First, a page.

Wills and Estates

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What Is Probate?

Probate is the procedure whereby wealth, or title to each specific asset held in the name of the decedent, is transferred into the names of the beneficiaries named in the Will, or to the heirs in the case where there is no Will. First, a Will must qualify for admission to probate. Generally, a testator must be of a certain age, usually 18; must not execute a Will as a result of undue influence or fraud; and must be mentally competent to make a Will. If the decedent had a valid Will, it is admitted to probate upon application by a proposed executor or administrator. If the decedent had no Will, the estate is still subject to estate administration; however, title is transferred to the heirs as set forth by state law. Certain assets, such as property owned as joint tenants with right of survivorship, insurance proceeds and retirement accounts with named beneficiaries, and revocable trusts are called nonprobate assets and do not go through estate administration. See the question on Nonprobate Assets for more information on these assets.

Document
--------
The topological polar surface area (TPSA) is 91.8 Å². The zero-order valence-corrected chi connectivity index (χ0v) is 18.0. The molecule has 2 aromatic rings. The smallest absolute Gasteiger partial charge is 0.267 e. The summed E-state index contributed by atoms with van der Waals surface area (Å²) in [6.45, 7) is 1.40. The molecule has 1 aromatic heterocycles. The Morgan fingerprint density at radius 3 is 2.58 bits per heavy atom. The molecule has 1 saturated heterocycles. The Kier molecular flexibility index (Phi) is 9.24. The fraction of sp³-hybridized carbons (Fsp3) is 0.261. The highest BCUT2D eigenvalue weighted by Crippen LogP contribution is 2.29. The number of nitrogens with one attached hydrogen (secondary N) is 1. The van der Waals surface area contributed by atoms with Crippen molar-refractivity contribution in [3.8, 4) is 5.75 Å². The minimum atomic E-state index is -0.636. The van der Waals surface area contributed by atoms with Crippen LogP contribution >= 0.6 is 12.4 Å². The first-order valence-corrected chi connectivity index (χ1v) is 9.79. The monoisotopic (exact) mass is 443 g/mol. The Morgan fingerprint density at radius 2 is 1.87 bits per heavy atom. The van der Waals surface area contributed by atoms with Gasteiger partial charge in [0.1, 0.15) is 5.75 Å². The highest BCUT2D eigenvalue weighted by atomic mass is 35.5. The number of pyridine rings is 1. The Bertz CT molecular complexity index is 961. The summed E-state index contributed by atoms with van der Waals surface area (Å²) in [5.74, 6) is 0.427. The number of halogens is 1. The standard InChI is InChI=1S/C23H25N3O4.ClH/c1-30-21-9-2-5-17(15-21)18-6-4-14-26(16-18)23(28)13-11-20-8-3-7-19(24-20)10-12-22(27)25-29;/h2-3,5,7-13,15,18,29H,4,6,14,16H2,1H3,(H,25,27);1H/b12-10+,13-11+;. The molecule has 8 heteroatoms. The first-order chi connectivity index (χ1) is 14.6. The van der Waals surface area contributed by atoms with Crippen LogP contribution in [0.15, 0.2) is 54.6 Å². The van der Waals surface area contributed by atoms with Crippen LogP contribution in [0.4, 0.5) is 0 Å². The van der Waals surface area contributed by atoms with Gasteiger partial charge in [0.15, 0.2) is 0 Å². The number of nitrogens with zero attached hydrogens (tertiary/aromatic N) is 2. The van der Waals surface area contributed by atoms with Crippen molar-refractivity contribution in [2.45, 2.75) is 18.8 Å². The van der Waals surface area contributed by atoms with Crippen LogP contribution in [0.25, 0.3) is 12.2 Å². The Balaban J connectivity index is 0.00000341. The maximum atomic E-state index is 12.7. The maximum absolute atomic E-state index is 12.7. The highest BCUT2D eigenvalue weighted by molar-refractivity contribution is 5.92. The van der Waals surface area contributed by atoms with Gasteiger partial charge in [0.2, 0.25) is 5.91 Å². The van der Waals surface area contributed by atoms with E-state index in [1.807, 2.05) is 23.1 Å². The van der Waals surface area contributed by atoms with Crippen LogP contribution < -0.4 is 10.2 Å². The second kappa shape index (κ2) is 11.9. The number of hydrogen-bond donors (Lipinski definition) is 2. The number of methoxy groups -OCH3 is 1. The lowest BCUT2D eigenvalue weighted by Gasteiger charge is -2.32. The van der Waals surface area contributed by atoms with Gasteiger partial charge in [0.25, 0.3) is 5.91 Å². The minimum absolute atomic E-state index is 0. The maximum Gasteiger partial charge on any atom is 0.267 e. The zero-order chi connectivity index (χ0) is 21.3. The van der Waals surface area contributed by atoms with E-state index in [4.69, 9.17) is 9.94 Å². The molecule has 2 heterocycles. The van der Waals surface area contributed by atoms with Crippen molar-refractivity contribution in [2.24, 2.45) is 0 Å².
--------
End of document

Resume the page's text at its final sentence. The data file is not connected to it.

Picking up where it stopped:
Probate is a court supervised process and state law sets forth the exact procedure to be followed. The executor generally files an inventory with the court listing the fair market value of assets and debts. Notice to creditors is part of every probate, in order to notify them of the death so they may file a claim for unpaid amounts owed to them. Once all claims, debts and taxes have been paid, the estate can be closed after the executor has filed an accounting and final report with the court. Distribution to beneficiaries can now be made, although in many cases a partial distribution can be made before the estate is closed. Many states provide simplified procedures for small estates or estates where the assets pass entirely to family members and all beneficiaries consent to the simplified administration.


This is not a substitute for legal advice.  An attorney must be consulted.
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